How to hack the subway using fare arbitrage

Could you save swapping tickets with another commuter during your journey so that the total you both pay is less? This kind of riskless profit-taking, or arbitrage, is common in capital markets where traders aggressively seek out and exploit these inefficiencies in the market. Could commuters also benefit?

Today we get an answer thanks to the work of Asif Haque, a data scientist at Twitter, who has analysed the possibility of fare arbitrage on the San Francisco metro system, known as BART (Bay Area Rapid Transit). Haque says that not only are opportunities for fare arbitrage possible on BART, they occur on more than 13 per cent of all pair-wise combinations of journeys offering considerable potential for savings.

Spotting fare-arbitrage opportunities is relatively straightforward in principle. Armed with an up-to-date fare guide, it’s simple to find out whether a particular pair of trips allows for arbitrage.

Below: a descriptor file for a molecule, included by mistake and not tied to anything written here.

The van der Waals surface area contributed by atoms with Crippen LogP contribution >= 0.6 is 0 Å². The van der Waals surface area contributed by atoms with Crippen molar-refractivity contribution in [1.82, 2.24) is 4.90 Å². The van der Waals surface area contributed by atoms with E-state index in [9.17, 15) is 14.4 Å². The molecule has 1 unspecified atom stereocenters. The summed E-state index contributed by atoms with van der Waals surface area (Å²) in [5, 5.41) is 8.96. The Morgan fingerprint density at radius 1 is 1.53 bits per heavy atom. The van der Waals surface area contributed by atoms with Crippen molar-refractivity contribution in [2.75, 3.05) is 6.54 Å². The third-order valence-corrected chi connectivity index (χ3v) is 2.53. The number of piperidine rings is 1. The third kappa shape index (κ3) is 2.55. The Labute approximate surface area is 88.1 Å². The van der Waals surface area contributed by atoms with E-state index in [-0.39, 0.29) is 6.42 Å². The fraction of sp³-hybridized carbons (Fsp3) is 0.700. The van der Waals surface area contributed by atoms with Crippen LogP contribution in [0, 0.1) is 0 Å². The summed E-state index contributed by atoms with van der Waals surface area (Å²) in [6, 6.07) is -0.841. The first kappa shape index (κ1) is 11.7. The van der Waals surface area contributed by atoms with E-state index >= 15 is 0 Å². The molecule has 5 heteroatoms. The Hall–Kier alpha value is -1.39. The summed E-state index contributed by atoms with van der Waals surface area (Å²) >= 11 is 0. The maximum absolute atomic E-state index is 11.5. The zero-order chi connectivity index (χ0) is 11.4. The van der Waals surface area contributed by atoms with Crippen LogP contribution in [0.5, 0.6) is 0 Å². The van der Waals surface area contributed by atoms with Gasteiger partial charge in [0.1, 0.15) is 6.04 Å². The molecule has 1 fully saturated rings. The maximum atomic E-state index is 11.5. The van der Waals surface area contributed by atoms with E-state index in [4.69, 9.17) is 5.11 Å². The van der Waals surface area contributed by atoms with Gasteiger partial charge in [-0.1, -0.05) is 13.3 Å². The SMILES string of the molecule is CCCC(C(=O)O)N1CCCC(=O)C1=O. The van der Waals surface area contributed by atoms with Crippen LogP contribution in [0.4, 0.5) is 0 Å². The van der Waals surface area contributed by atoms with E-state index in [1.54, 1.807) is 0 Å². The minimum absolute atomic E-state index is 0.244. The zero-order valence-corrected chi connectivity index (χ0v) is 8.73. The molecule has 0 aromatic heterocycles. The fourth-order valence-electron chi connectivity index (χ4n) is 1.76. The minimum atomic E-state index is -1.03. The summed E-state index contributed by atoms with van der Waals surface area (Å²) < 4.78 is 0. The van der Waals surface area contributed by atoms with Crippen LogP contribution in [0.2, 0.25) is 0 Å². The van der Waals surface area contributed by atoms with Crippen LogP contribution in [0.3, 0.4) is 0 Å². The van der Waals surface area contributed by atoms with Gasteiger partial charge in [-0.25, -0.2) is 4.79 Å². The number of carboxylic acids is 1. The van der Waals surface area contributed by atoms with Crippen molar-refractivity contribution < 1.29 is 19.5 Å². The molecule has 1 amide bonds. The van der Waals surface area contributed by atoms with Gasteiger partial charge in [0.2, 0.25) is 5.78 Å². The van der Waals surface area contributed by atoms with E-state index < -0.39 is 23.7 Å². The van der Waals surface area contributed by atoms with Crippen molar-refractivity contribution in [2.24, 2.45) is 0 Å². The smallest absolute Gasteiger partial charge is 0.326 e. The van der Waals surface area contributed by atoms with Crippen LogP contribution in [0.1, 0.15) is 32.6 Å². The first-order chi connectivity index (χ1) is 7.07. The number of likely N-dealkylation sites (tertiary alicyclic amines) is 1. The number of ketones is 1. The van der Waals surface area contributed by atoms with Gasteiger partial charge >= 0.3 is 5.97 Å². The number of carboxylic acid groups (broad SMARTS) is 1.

People what are you waiting for?  This sounds almost as good as arbitrage using the Forever Stamp:

Haque says that 60,334 of these pairs or 13.5 per cent, have an arbitrage opportunity of at least 5 cents. And 4,666 of these pairs of trips could save commuters at least $1. Haque has generously posted the full list of these 4,666 fares here.

There is further discussion, with examples, here.  For the pointer I thank Tom Fowler.


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